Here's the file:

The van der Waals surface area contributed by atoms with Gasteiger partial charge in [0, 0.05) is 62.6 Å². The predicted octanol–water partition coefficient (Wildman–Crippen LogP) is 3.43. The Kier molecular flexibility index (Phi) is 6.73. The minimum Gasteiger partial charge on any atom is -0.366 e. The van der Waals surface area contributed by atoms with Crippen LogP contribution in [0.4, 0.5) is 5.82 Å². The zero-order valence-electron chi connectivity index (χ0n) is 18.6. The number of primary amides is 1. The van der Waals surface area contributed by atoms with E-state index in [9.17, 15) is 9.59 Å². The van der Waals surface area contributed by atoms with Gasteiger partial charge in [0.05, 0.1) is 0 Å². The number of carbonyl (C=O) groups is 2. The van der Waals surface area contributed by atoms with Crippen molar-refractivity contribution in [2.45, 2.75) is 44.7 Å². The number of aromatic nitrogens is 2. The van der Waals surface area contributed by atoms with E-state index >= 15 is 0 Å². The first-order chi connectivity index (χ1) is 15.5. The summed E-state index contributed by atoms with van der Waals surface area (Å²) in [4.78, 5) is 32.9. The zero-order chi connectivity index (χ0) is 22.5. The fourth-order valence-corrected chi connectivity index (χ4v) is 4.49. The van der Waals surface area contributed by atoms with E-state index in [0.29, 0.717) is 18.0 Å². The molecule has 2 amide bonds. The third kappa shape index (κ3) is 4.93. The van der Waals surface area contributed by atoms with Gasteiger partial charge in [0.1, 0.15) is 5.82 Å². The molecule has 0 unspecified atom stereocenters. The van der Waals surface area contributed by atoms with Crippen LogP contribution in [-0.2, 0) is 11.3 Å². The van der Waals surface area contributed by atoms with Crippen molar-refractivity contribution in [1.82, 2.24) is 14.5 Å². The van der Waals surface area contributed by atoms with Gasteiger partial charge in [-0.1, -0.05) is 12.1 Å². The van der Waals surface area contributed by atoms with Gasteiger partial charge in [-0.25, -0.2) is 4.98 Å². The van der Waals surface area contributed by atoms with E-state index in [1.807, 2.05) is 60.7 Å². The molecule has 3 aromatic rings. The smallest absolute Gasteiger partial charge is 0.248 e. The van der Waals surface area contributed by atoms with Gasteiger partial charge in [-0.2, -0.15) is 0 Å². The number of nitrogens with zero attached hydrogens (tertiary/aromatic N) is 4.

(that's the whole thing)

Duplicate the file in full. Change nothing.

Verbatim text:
The van der Waals surface area contributed by atoms with Gasteiger partial charge in [0, 0.05) is 62.6 Å². The predicted octanol–water partition coefficient (Wildman–Crippen LogP) is 3.43. The Kier molecular flexibility index (Phi) is 6.73. The minimum Gasteiger partial charge on any atom is -0.366 e. The van der Waals surface area contributed by atoms with Crippen LogP contribution in [0.4, 0.5) is 5.82 Å². The zero-order valence-electron chi connectivity index (χ0n) is 18.6. The number of primary amides is 1. The van der Waals surface area contributed by atoms with E-state index in [9.17, 15) is 9.59 Å². The van der Waals surface area contributed by atoms with Gasteiger partial charge in [0.05, 0.1) is 0 Å². The number of carbonyl (C=O) groups is 2. The van der Waals surface area contributed by atoms with Crippen molar-refractivity contribution in [2.45, 2.75) is 44.7 Å². The number of aromatic nitrogens is 2. The van der Waals surface area contributed by atoms with E-state index >= 15 is 0 Å². The first-order chi connectivity index (χ1) is 15.5. The summed E-state index contributed by atoms with van der Waals surface area (Å²) in [4.78, 5) is 32.9. The zero-order chi connectivity index (χ0) is 22.5. The fourth-order valence-corrected chi connectivity index (χ4v) is 4.49. The van der Waals surface area contributed by atoms with E-state index in [0.29, 0.717) is 18.0 Å². The molecule has 2 amide bonds. The third kappa shape index (κ3) is 4.93. The van der Waals surface area contributed by atoms with Gasteiger partial charge in [0.1, 0.15) is 5.82 Å². The molecule has 0 unspecified atom stereocenters. The van der Waals surface area contributed by atoms with Crippen LogP contribution in [-0.2, 0) is 11.3 Å². The van der Waals surface area contributed by atoms with Crippen molar-refractivity contribution in [1.82, 2.24) is 14.5 Å². The van der Waals surface area contributed by atoms with Gasteiger partial charge in [-0.1, -0.05) is 12.1 Å². The van der Waals surface area contributed by atoms with Gasteiger partial charge in [-0.25, -0.2) is 4.98 Å². The van der Waals surface area contributed by atoms with E-state index in [1.807, 2.05) is 60.7 Å². The molecule has 3 aromatic rings. The smallest absolute Gasteiger partial charge is 0.248 e. The van der Waals surface area contributed by atoms with Gasteiger partial charge in [-0.2, -0.15) is 0 Å². The number of nitrogens with zero attached hydrogens (tertiary/aromatic N) is 4.